She is one of the best-known figures in women’s MTB in the United States (she joined the MTB Hall of Fame in 2013) and is also one of the star bikers who has passed through the ranks of the Clif Pro Team, where she still does work in public relations and the social media. We're talking about Marla Streb, a true cycling legend and successful businesswoman, thanks to the new store concept that blends the restaurant business with bicycles: the HandleBar Café, the first and only bike-café in Baltimore.
The business, inaugurated in early 2017, includes a bar-restaurant, a bike shop and display area spread out over 650 m2. There is little doubt that this is original shop is out of the ordinary, with its 100% cycling atmosphere where you can have breakfast while they adjust your bike before a route or eat while getting advice on which Orbea model best meets your needs.
We chatted with Marla about this original idea and about the past, present and future of MTB…
Where did the terrific idea of combining the concept of a café with a bike store come from?
During my years on the world cup circuit, I had seen some combo cafes, where there was a bike shop and cafe together in the same space. I mostly loved that I could roll my bike in and relax with a nice coffee, without the need of a bike lock! But I also dug the vibe and immediate connection with other bike loving customers.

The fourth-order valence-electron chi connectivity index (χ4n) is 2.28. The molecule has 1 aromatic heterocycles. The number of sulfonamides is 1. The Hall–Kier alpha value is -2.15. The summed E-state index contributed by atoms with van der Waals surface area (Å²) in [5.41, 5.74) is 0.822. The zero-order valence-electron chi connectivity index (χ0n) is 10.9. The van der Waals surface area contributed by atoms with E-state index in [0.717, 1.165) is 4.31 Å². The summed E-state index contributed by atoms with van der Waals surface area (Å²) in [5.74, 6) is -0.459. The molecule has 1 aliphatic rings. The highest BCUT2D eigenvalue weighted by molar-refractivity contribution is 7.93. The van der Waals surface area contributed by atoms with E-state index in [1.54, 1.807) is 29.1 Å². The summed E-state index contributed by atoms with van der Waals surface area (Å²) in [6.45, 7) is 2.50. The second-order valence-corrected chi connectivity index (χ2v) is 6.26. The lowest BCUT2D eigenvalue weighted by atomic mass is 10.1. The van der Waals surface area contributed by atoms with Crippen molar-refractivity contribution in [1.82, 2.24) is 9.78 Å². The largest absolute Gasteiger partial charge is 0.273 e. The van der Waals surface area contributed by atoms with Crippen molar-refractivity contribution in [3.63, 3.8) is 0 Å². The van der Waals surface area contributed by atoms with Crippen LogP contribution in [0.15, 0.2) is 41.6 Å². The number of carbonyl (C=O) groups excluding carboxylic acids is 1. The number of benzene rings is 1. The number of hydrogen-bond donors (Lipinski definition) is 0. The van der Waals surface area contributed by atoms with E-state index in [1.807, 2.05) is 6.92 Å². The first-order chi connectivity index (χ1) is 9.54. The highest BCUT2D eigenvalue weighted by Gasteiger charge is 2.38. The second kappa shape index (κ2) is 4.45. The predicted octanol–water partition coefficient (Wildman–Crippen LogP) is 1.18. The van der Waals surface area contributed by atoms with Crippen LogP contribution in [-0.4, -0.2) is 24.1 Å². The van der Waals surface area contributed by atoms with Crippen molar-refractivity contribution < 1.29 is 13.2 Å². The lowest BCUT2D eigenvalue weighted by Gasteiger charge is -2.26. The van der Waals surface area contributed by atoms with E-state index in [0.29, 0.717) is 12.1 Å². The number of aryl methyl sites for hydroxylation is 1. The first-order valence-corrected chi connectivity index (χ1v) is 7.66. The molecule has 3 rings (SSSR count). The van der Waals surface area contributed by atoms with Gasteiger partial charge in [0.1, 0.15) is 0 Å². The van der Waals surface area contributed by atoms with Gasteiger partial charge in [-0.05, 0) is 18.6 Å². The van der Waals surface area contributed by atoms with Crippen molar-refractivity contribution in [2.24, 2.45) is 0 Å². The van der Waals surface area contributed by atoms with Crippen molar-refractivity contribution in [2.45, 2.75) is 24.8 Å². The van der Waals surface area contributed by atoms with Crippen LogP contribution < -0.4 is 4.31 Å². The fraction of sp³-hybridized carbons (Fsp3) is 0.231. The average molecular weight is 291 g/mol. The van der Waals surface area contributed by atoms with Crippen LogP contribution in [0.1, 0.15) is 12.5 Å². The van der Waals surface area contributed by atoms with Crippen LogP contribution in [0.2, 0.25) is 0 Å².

But when my husband Mark stumbled into the Mojo Cafe in San Francisco, CA (50% full retail/repair bike shop, 50% casual cafe with liquor license), we really thought we could do this. We knew we could combine my bicycle experience and connections with Mark’s background in restaurant/bar management.
What were the biggest challenges you faced to make this dream a reality?
1 Moving to Baltimore and buying a 7,000 square foot building, with no cash
2 Getting a loan (which is almost impossible as an ex-pro athlete)
3 Changing the zoning of the building and getting permits
4 Finding partners to help finance
5 Building it on our own after our contractor fell through.
How much time passed between when you first came up with the idea and you opened up shop?
This took 6 years to execute, from conception in 2010.
What was the first day like?
Uneventful, very small turnout. But this was intensional because we were training staff and we were not completely set up.
How did the people of Baltimore react to the HandleBar Cafe and Bike Shop?
It took a while for people to understand our concept (this also made it very hard for us to get permits and loans), because the city tends to be old-fashioned and provincial. Many people did not realize that the cafe is also a functional bike retail and repair shop, and some people thought they were not welcome if they did not arrive by bike.
Are you happy with how it has been received?
Yes now we are stoked! People love it and our friends and family have really supported us.
What is the profile of your customers?
This depends on the time and day, but mostly the customers are there for our great food and drinks and hip atmosphere. The cyclists that do visit are mostly urban commuters.
Are most cyclists who stop by to have a coffee as long as they are there, or do they come for the coffee and stop to browse the bikes?
Yes, this happens often and was an integral part of our business plan.